The implementation of the Dublin III Regulation continues to be fraught by inefficiency and questionable compliance with legal standards, according to statistics on 15 European countries published by AIDA, managed by ECRE.
Germany and France continue to be the main operators of the Dublin system in Europe. They were the top two senders of requests received by Austria, Bulgaria, Denmark, Estonia, Malta, Poland, Portugal, Romania, Slovenia and Switzerland. France was also by far the top sender of requests to Spain and Hungary, while Germany issued the overwhelming majority of requests to Greece.
Germany issued 25,483 requests and implemented 4,215 transfers in the first half of 2019. This means that more than four out of five Dublin procedures initiated by the authorities results in no transfer.
The majority of Dublin procedures initiated so far in 2019 were based on “take back” requests. By way of exception, a significant percentage of requests issued by Greece and Bulgaria concerned family reunification.
Spain, one of the main recipients of incoming Dublin requests this year (7,577), has mainly been requested by other countries to “take charge” of asylum seekers, however. Most requests were based on the irregular entry criterion. A total of 170 transfers to Spain were implemented, mainly from France, Germany, the Netherlands, Belgium and Norway.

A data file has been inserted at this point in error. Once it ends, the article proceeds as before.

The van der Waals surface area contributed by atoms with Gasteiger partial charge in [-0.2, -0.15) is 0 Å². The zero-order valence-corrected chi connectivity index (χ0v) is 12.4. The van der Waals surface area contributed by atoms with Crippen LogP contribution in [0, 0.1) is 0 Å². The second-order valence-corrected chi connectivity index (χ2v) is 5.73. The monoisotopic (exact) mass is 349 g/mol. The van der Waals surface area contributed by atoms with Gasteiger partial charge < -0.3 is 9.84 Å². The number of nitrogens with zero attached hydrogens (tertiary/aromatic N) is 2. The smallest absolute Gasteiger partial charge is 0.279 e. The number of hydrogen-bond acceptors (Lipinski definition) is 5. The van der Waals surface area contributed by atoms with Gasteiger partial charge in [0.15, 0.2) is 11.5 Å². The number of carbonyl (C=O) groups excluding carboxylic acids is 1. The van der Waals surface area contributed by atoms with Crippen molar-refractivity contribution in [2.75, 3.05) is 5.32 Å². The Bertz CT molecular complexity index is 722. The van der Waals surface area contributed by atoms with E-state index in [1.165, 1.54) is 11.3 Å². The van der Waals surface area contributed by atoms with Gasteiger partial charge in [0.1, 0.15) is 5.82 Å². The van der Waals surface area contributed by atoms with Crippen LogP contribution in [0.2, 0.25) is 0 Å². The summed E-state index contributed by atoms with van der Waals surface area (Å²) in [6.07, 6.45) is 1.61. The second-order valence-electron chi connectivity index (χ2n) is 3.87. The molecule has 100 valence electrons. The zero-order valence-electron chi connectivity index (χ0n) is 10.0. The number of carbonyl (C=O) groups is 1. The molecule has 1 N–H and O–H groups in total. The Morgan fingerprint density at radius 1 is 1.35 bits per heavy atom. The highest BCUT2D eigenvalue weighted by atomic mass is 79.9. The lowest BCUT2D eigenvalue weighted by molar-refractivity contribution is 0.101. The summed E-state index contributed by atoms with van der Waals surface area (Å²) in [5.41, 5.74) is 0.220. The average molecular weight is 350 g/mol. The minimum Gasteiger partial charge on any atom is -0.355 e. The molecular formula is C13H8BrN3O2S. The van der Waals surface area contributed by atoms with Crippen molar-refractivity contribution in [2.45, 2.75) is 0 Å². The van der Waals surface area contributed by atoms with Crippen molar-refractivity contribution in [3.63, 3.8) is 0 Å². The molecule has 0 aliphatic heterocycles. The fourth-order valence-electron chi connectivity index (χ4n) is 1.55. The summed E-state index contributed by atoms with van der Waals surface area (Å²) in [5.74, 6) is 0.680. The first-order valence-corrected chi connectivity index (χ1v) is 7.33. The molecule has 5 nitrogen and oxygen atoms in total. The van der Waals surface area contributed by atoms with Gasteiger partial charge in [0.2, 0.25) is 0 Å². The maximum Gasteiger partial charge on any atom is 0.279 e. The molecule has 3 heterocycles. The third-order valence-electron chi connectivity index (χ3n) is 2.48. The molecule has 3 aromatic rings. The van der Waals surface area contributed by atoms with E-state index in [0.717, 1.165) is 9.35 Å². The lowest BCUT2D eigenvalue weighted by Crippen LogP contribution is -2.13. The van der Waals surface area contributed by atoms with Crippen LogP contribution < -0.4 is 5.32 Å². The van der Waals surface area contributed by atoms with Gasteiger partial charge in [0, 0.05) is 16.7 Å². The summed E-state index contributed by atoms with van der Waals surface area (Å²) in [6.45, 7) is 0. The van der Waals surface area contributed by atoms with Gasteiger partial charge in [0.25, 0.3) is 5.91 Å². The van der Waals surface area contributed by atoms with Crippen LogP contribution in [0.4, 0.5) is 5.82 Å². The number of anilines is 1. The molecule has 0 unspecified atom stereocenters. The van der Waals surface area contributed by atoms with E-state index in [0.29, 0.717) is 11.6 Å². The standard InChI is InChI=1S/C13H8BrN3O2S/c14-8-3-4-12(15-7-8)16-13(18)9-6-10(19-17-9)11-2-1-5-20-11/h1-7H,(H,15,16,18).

Most European countries have resumed Dublin procedures to Greece as of 2019. During the first half of the year, Greece received 4,742 incoming requests from 25 countries. Nearly 75% of those requests were sent by Germany. A total of nine transfers were carried out, of which seven by Germany, one by Poland and one by Switzerland.
Hungary continues to receive Dublin requests from other countries, despite widely documented human rights violations and deficiencies in its asylum system, leading to several infringement proceedings from the European Commission. It received a total of 711 incoming requests in the first half of 2019, over half of which came from France. Zero transfers to Hungary have been implemented so far this year.
Dublin procedures are not mandatory. Article 17(1) of the Dublin Regulation, the so-called “sovereignty clause”, allows Member States to undertake responsibility for an asylum claim at any time. However, the clause was used in 17 cases by Malta, four cases by Romania and Austria, and in one case by Spain. It was not used at all by Bulgaria, Hungary, Slovenia, Poland, Portugal and Estonia.
For further information:
- ECRE, The implementation of the Dublin III Regulation in 2018, March 2019.
- ECRE, To Dublin or not to Dublin?, November 2018.
*This information was first published by AIDA, managed by ECRE.
Photo: (CC) AIDA, 2019